A PubMed search of English literature was conducted up to January 2010 using the terms: provisional restorations, fixed partial denture, treatment restorations. Additionally, the bibliographies of 5 previous reviews as well as articles published in journal of prosthodontics, journal of prosthetic dentistry, general dentistry, and journal of american dental association were manually searched.
2.1. Indirect Provisional Fixed Partial Denture
The technique involves fabrication of the interim restoration outside the mouth. Fabrication of provisional restorations using the indirect technique eliminates the problems associated with the direct technique and also has the advantage that it can be partially delegated to auxiliary personnel . Fisher et al. describes the use of an indirect technique for provisional fabrication that uses a fast-setting plaster. The technique has several advantages over the direct procedures. There is no contact of free monomer with the prepared teeth or gingival which might cause tissue damage and an allergic reaction or sensitization. The technique avoids subjecting prepared tooth to the heat evolved from the polymerizing resin. Indirect technique produces restoration with a superior marginal fit and as an auxiliary is involved in fabricating the restoration in the lab, it frees the patient and dentist for considerable amount of time [1, 9].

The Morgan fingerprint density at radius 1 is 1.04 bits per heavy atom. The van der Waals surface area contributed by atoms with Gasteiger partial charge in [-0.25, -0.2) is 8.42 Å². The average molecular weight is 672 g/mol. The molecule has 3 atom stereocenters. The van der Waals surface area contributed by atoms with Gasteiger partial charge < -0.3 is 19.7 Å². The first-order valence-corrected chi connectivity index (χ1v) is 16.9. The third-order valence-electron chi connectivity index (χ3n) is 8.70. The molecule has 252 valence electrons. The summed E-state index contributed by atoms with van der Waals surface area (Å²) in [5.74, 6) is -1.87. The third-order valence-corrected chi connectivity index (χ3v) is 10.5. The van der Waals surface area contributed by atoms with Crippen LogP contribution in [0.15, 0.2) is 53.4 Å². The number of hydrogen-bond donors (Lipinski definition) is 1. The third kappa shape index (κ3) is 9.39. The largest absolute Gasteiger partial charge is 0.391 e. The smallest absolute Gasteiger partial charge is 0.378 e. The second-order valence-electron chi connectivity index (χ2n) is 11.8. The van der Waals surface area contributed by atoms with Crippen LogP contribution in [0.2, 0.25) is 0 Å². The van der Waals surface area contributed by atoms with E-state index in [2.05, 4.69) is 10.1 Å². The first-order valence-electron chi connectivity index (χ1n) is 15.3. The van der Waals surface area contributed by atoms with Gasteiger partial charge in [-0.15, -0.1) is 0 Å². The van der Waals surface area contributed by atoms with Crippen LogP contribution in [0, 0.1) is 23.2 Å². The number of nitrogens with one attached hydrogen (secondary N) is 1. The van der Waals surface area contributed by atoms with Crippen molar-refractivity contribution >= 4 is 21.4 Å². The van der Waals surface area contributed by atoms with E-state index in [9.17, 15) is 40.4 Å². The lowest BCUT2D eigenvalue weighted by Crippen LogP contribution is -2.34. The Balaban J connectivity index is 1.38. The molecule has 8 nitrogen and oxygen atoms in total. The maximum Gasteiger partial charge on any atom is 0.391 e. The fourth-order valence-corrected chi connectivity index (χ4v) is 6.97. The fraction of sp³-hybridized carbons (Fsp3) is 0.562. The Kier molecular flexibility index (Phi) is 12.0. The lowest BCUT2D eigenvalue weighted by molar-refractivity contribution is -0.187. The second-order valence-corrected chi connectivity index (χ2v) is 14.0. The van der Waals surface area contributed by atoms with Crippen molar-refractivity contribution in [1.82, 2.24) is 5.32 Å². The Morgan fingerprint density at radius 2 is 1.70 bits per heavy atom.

When compared to direct technique, it has fewer demerits. Principal disadvantage of the technique includes increased chair side time and increased number of intermediate steps. It is a tedious task to perform if there is inadequacy of assistants or the laboratory facilities. In addition, the technique involves use and possible damage of diagnostic casts .
(1)On the diagnostic cast, place a selected acrylic tooth on the area of the missing tooth, and seal it with the carding wax.(2)Following this, a silicone putty index is made involving at least one tooth each beyond the abutment teeth.(3)Prepare the patient’s teeth in the usual manner.(4)Make a sectional impression of the prepared teeth and the adjacent structures and pour a check cast. (5)Lubricate the check cast with a petroleum jelly or any suitable separating media, mix the provisional restorative material, and place it in the tissue surface of the index and seat it on the check cast.(6)Try in the preformed restoration for its fit on the cast and intraorally.(7)Reline the temporary restoration to perfect the internal fit.(8)Finish, polish, and cement the restoration (Figure 1).
2.2. Indirect-Direct Provisional Fixed Partial Denture
The technique produces a custom made preformed external surface form of the restoration but the internal tissue surface form if formed by the underprepared diagnostic casts. This indirect-direct procedure has several advantages. With the combination indirect-direct technique, chair time can be reduced, since the provisional shell is fabricated before the patient’s appointment. Enhanced control over restoration contours minimizes the time required for chair side adjustments. In addition, a smaller amount of acrylic resin will polymerize in contact with the prepared abutment, resulting in decreased heat generation, chemical exposure, and polymerization shrinkage compared to the direct technique . Another advantage is that contact between resin monomer and soft tissues is reduced and less chances of allergic reactions.
The disadvantage of this procedure is the potential need of a laboratory phase before tooth preparation and the adjustments that are frequently needed to seat the shell completely on the prepared tooth.